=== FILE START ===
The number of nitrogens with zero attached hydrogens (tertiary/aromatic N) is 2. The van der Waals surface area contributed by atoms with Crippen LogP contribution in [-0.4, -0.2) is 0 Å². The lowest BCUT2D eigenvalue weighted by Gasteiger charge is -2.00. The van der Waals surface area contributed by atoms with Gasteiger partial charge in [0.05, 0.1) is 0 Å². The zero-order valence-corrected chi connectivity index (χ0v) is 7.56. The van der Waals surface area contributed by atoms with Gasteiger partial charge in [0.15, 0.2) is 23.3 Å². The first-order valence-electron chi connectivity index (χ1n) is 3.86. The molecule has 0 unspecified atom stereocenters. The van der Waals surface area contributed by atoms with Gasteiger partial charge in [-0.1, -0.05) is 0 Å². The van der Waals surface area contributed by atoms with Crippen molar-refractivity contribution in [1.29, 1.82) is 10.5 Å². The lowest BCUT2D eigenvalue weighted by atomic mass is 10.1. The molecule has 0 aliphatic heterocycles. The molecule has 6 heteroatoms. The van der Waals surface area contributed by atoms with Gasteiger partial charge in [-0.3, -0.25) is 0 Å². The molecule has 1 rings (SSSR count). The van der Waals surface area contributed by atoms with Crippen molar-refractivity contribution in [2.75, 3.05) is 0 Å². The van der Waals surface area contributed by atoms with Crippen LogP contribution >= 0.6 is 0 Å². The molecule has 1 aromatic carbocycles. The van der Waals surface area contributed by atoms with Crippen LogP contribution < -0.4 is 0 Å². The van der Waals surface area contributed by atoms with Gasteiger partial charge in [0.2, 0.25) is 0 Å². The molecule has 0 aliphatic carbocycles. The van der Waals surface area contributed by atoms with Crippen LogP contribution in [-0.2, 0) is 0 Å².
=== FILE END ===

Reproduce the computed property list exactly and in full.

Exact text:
The number of nitrogens with zero attached hydrogens (tertiary/aromatic N) is 2. The van der Waals surface area contributed by atoms with Crippen LogP contribution in [-0.4, -0.2) is 0 Å². The lowest BCUT2D eigenvalue weighted by Gasteiger charge is -2.00. The van der Waals surface area contributed by atoms with Gasteiger partial charge in [0.05, 0.1) is 0 Å². The zero-order valence-corrected chi connectivity index (χ0v) is 7.56. The van der Waals surface area contributed by atoms with Gasteiger partial charge in [0.15, 0.2) is 23.3 Å². The first-order valence-electron chi connectivity index (χ1n) is 3.86. The molecule has 0 unspecified atom stereocenters. The van der Waals surface area contributed by atoms with Gasteiger partial charge in [-0.1, -0.05) is 0 Å². The van der Waals surface area contributed by atoms with Crippen molar-refractivity contribution in [1.29, 1.82) is 10.5 Å². The lowest BCUT2D eigenvalue weighted by atomic mass is 10.1. The molecule has 0 aliphatic heterocycles. The molecule has 6 heteroatoms. The van der Waals surface area contributed by atoms with Gasteiger partial charge in [-0.3, -0.25) is 0 Å². The molecule has 1 rings (SSSR count). The van der Waals surface area contributed by atoms with Crippen molar-refractivity contribution in [2.75, 3.05) is 0 Å². The van der Waals surface area contributed by atoms with Crippen LogP contribution >= 0.6 is 0 Å². The molecule has 1 aromatic carbocycles. The van der Waals surface area contributed by atoms with Crippen LogP contribution < -0.4 is 0 Å². The van der Waals surface area contributed by atoms with Gasteiger partial charge in [0.2, 0.25) is 0 Å². The molecule has 0 aliphatic carbocycles. The van der Waals surface area contributed by atoms with Crippen LogP contribution in [-0.2, 0) is 0 Å².